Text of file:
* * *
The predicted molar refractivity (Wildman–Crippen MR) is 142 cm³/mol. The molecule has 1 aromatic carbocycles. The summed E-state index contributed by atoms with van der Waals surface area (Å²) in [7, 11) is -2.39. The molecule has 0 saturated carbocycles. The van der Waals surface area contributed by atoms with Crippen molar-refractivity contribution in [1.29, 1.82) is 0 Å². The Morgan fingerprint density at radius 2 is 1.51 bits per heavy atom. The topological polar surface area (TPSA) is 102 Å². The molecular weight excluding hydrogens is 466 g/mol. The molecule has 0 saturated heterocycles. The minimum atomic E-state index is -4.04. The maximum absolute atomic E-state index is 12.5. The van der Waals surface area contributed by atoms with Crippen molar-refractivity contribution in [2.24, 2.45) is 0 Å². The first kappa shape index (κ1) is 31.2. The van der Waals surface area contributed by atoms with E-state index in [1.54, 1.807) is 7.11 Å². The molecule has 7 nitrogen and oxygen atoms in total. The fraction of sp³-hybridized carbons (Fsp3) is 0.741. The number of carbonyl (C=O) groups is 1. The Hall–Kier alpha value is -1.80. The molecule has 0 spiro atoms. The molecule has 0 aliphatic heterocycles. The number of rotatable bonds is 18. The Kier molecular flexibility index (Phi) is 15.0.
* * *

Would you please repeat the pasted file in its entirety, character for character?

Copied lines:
The predicted molar refractivity (Wildman–Crippen MR) is 142 cm³/mol. The molecule has 1 aromatic carbocycles. The summed E-state index contributed by atoms with van der Waals surface area (Å²) in [7, 11) is -2.39. The molecule has 0 saturated carbocycles. The van der Waals surface area contributed by atoms with Crippen molar-refractivity contribution in [1.29, 1.82) is 0 Å². The Morgan fingerprint density at radius 2 is 1.51 bits per heavy atom. The topological polar surface area (TPSA) is 102 Å². The molecular weight excluding hydrogens is 466 g/mol. The molecule has 0 saturated heterocycles. The minimum atomic E-state index is -4.04. The maximum absolute atomic E-state index is 12.5. The van der Waals surface area contributed by atoms with Crippen molar-refractivity contribution in [2.24, 2.45) is 0 Å². The first kappa shape index (κ1) is 31.2. The van der Waals surface area contributed by atoms with E-state index in [1.54, 1.807) is 7.11 Å². The molecule has 7 nitrogen and oxygen atoms in total. The fraction of sp³-hybridized carbons (Fsp3) is 0.741. The number of carbonyl (C=O) groups is 1. The Hall–Kier alpha value is -1.80. The molecule has 0 spiro atoms. The molecule has 0 aliphatic heterocycles. The number of rotatable bonds is 18. The Kier molecular flexibility index (Phi) is 15.0.